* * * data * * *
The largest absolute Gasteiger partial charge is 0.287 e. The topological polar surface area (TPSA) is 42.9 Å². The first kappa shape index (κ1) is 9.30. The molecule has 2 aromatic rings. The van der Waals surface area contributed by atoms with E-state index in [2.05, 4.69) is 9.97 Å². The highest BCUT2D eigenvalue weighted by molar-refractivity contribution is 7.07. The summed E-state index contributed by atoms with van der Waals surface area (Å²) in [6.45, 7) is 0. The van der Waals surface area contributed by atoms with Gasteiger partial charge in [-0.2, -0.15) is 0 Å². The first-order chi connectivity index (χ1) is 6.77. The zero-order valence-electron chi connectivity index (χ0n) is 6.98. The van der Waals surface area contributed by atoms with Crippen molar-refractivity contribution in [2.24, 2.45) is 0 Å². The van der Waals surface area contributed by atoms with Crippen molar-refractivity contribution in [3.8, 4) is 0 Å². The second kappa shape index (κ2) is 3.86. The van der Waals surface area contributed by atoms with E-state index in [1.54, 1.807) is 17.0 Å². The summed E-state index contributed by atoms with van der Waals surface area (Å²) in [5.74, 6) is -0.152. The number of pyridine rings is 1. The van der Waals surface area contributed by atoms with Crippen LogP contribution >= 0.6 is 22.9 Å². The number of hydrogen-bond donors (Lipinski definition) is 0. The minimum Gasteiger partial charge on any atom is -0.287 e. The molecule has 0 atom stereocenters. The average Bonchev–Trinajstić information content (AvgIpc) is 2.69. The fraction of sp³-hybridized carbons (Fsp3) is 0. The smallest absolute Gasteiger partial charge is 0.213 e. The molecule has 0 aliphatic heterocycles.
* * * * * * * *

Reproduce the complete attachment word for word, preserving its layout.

The largest absolute Gasteiger partial charge is 0.287 e. The topological polar surface area (TPSA) is 42.9 Å². The first kappa shape index (κ1) is 9.30. The molecule has 2 aromatic rings. The van der Waals surface area contributed by atoms with E-state index in [2.05, 4.69) is 9.97 Å². The highest BCUT2D eigenvalue weighted by molar-refractivity contribution is 7.07. The summed E-state index contributed by atoms with van der Waals surface area (Å²) in [6.45, 7) is 0. The van der Waals surface area contributed by atoms with Gasteiger partial charge in [-0.2, -0.15) is 0 Å². The first-order chi connectivity index (χ1) is 6.77. The zero-order valence-electron chi connectivity index (χ0n) is 6.98. The van der Waals surface area contributed by atoms with Crippen molar-refractivity contribution in [2.24, 2.45) is 0 Å². The van der Waals surface area contributed by atoms with Crippen molar-refractivity contribution in [3.8, 4) is 0 Å². The second kappa shape index (κ2) is 3.86. The van der Waals surface area contributed by atoms with E-state index in [1.54, 1.807) is 17.0 Å². The summed E-state index contributed by atoms with van der Waals surface area (Å²) in [5.74, 6) is -0.152. The number of pyridine rings is 1. The van der Waals surface area contributed by atoms with Crippen LogP contribution >= 0.6 is 22.9 Å². The number of hydrogen-bond donors (Lipinski definition) is 0. The minimum Gasteiger partial charge on any atom is -0.287 e. The molecule has 0 atom stereocenters. The average Bonchev–Trinajstić information content (AvgIpc) is 2.69. The fraction of sp³-hybridized carbons (Fsp3) is 0. The smallest absolute Gasteiger partial charge is 0.213 e. The molecule has 0 aliphatic heterocycles.